About this Piece
Length: c. 20 minutes
Orchestration: 3 flutes (2nd = alto flute, 3rd = piccolo), 3 oboes (3rd = English horn), 3 clarinets (2nd = E-flat clarinet and bass clarinet, 3rd = bass clarinet), 2 bassoons, contrabassoon, 4 horns, 4 Wagner tubas, 3 trumpets, 3 trombones, tuba, timpani, percussion (bass drum, chimes, Chinese gong, cowbells, crotales, glockenspiel, log drums, marimba, mark tree, rototoms, snare drum, suspended cymbal, tam-tams, tom-toms, triangle, tuned gongs, vibraphone), harp, piano, celesta, and strings
First Los Angeles Philharmonic performance: February 4, 2005, with the composer conducting
Insomnia was written between March and November 2002. Technically speaking, it is a set of variations based on a harmonic model separated by a ritornello-like section, which is essentially a pedal point on the note “E.”
The sound of Insomnia is darker and deeper than that of my other recent orchestral works. I decided to add a quartet of Wagner tubas to the brass section for the very particular sonority only these rare and weird instruments can produce.
The two basic archetypes of my music, the chorale and the machine, are still an important part of the vocabulary, but now they are quite often in a state of flux, one thing becoming another gradually. Even the ritornello phrase keeps changing shape and structure; only the characteristic harmony remains the same throughout the piece.
Insomnia begins with a woodwind chorale, continued in the horns and Wagner tubas. This chorale will reappear many times later in different guises. The first incarnation of the ritornello follows, dominated by the heartbeat (irregular) of the timpani. The music speeds up to a presto; first we hear a machine-like structure, which gradually develops into a more chamber music-like texture featuring a solo violin in a very important role.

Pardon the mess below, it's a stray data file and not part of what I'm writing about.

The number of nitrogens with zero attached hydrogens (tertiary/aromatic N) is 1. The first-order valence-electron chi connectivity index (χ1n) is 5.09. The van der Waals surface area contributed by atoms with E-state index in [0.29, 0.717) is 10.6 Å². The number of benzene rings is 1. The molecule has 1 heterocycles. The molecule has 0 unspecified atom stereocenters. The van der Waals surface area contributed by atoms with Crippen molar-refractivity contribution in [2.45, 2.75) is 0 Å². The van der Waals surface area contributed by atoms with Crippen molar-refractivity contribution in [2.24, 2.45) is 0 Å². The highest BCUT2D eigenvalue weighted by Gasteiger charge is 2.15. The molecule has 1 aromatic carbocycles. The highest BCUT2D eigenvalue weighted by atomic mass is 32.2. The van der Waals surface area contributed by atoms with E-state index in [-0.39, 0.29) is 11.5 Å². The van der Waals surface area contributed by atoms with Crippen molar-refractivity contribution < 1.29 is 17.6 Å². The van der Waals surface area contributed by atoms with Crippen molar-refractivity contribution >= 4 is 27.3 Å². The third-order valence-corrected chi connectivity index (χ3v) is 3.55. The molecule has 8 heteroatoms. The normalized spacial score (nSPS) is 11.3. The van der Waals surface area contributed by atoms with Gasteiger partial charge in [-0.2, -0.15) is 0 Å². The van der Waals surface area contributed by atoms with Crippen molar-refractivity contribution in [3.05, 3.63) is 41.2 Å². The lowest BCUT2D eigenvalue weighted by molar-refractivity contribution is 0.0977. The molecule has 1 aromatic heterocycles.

Suddenly, the atmosphere darkens with the entrance of the timpani and the trombones. What used to be a bright figuration of the solo violin is now a dark and threatening rumbling in the cellos and the violas. After the return of the ritornello (again dominated by the timpani), the machine music is back. This time it filters down to a folk music-like clarinet solo.
Next we hear a variation of the woodwind theme from the beginning, this time over (and under) pedal points in all registers of the orchestra. The next machine accelerates to a wild tutti section dominated by a neurotic trochee rhythm, which continues still in the third incarnation of the ritornello.
From early in the composition process, I realized that this music was somehow about the night (an early working title was “Nox”), but not in an idyllic, nocturnal way. I was more drawn towards the demonic, “dark” aspects of the night, the kind of persistent, compulsive thoughts that run through the mind when lying hopelessly awake in the early hours.
The musical processes in Insomnia have a lot in common with the psychology of a sleepless night: Some thoughts become prison cells we cannot escape; others keep coming back persistently. Toward the end of Insomnia the music finally calms down to an adagio, dominated by the mellow sounds of the horns and the Wagner tubas. The very moment we think that we have finally arrived at the gates of sleep, the sun rises in its full glory. A new day begins, exultantly.
— Esa-Pekka Salonen is Music Director of the Los Angeles Philharmonic.